At the turn of the twentieth century, Clayton was barely a speck on the map with a recorded population of only 199. And one historical account paints a rather dismal picture of that tiny village.
“Before the coming of the railroad, Clayton was a ramshackle town,” according to Rabun County historian Andrew Jackson Ritchie. “There were no paved streets. The few houses it had were scattered around with wide vacant lots between them…The town had no paved sidewalks, no public waterworks, no electric lights, and no telephone or telegraph.” In other words, Clayton was like most other crossroads towns in the Georgia mountains in the early 1900s.
But things started changing rapidly when the Tallulah Falls Railroad finally made its way to Clayton.
The railroad reached Tallulah Falls in 1882, transforming “the Niagara of the South” into a major tourist attraction. The rail line was extended to Clayton in 1904, which opened the way for tourism in the north Georgia mountains.
Within several years, Clayton’s Main Street was lined with hotels and boarding houses, while several others were located within a short buggy ride of the train depot, located where Keller Furniture now stands on East Savannah Street. Here are the stories of three notable establishments back in the day.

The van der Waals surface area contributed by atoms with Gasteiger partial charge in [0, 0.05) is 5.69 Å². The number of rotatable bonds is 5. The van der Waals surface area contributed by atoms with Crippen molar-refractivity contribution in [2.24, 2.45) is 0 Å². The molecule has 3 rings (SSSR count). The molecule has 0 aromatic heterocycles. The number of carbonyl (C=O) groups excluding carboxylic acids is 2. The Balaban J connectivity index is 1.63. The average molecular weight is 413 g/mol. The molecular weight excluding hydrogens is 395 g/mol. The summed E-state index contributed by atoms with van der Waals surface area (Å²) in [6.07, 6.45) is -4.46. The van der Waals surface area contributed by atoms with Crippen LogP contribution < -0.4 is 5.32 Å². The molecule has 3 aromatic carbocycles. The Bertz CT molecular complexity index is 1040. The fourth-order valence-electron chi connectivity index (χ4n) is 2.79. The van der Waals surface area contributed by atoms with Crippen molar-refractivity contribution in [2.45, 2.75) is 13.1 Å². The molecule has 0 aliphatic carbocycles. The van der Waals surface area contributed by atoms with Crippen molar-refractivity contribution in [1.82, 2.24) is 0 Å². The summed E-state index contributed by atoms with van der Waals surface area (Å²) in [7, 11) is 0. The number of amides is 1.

Bleckley House: From Courthouse to Hotel
Rabun County’s first courthouses were located on Public Square at the intersection of Main and Savannah Streets. In 1907 the county took bids for the construction of a new courthouse on the square, and the existing building was auctioned off to the Bleckley family. The courthouse was moved to South Main Street, directly across from what is now Reeves Hardware. J.F. Earl and J.E. Bleckley remodeled the building into the Bleckley House hotel and opened it in 1908.
Bleckley House was moved again five years later. The Clayton Tribune reported in 1913 that “a crew of hands has finished moving the old courthouse just across the railroad tracks to the top of the pretty little knoll east of the train depot.” On today’s map, Bleckley House would be found on East Savannah Street roughly across the street from Keller Furniture.
The same Tribune article added: “No prettier place for a summer boarding house can be found anywhere around than this little knoll upon which this building has been placed. We hope to see scores of summer tourists on this little hill promenading on broad verandas, swinging in lawn chairs and enjoying life in our beautiful little mountain town of Clayton.” Another Tribune article from June 5, 1930 reported that an eighteen-hole miniature golf course was under construction on the lawn of the Bleckley House. And an ad from 1931 boasted that the hotel “Has beautiful grounds and sits in the center of a five-acre tract away from noise and dust…We serve everything good to eat and plenty of it. Special rate to families.”
The Bleckley House operated as a summer hotel and year-round private residence until Highway 441/23 was built in the early 1960s. With the railroad having ceased operation in 1961, the hotel went into decline. After it closed, the “pretty little knoll” on which the hotel stood was graded down in 1964 and Savannah Street was extended east to the new highway. The Bleckley House was moved and now stands as an office building on Old Livery Street, looking much like the old courthouse it once was.
The Bynum House: Walt Disney Dined Here